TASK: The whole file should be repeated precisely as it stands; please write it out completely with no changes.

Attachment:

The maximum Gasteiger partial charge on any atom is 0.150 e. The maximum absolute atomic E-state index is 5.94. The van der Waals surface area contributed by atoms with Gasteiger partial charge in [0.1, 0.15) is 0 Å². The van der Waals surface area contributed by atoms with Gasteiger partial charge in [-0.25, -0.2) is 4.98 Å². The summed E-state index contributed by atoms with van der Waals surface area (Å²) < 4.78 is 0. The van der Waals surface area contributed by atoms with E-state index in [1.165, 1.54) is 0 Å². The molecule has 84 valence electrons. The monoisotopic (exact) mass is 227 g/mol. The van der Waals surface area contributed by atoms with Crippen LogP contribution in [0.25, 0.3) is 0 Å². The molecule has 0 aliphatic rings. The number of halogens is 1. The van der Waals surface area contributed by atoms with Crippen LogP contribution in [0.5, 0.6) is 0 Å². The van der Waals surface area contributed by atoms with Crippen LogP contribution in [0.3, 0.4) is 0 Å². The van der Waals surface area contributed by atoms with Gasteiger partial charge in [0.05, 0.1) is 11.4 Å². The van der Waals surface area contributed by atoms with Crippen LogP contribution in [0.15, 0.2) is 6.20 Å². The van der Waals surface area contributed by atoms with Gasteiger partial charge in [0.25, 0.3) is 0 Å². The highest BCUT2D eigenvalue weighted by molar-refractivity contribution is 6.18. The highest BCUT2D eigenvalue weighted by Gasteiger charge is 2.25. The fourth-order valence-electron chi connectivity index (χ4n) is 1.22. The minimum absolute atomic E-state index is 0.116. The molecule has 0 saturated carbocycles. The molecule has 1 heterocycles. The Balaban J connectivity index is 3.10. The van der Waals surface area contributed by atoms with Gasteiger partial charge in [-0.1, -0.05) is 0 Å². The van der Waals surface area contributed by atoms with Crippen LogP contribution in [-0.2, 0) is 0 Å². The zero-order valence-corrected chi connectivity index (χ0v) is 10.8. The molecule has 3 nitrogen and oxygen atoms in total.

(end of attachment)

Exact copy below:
The maximum Gasteiger partial charge on any atom is 0.150 e. The maximum absolute atomic E-state index is 5.94. The van der Waals surface area contributed by atoms with Gasteiger partial charge in [0.1, 0.15) is 0 Å². The van der Waals surface area contributed by atoms with Gasteiger partial charge in [-0.25, -0.2) is 4.98 Å². The summed E-state index contributed by atoms with van der Waals surface area (Å²) < 4.78 is 0. The van der Waals surface area contributed by atoms with E-state index in [1.165, 1.54) is 0 Å². The molecule has 84 valence electrons. The monoisotopic (exact) mass is 227 g/mol. The van der Waals surface area contributed by atoms with Crippen LogP contribution in [0.25, 0.3) is 0 Å². The molecule has 0 aliphatic rings. The number of halogens is 1. The van der Waals surface area contributed by atoms with Crippen LogP contribution in [0.5, 0.6) is 0 Å². The van der Waals surface area contributed by atoms with Crippen LogP contribution in [0.3, 0.4) is 0 Å². The van der Waals surface area contributed by atoms with Gasteiger partial charge in [0.05, 0.1) is 11.4 Å². The van der Waals surface area contributed by atoms with Crippen LogP contribution in [0.15, 0.2) is 6.20 Å². The van der Waals surface area contributed by atoms with Gasteiger partial charge in [0.25, 0.3) is 0 Å². The highest BCUT2D eigenvalue weighted by molar-refractivity contribution is 6.18. The highest BCUT2D eigenvalue weighted by Gasteiger charge is 2.25. The fourth-order valence-electron chi connectivity index (χ4n) is 1.22. The minimum absolute atomic E-state index is 0.116. The molecule has 0 saturated carbocycles. The molecule has 1 heterocycles. The Balaban J connectivity index is 3.10. The van der Waals surface area contributed by atoms with Gasteiger partial charge in [-0.1, -0.05) is 0 Å². The van der Waals surface area contributed by atoms with Crippen LogP contribution in [-0.2, 0) is 0 Å². The zero-order valence-corrected chi connectivity index (χ0v) is 10.8. The molecule has 3 nitrogen and oxygen atoms in total.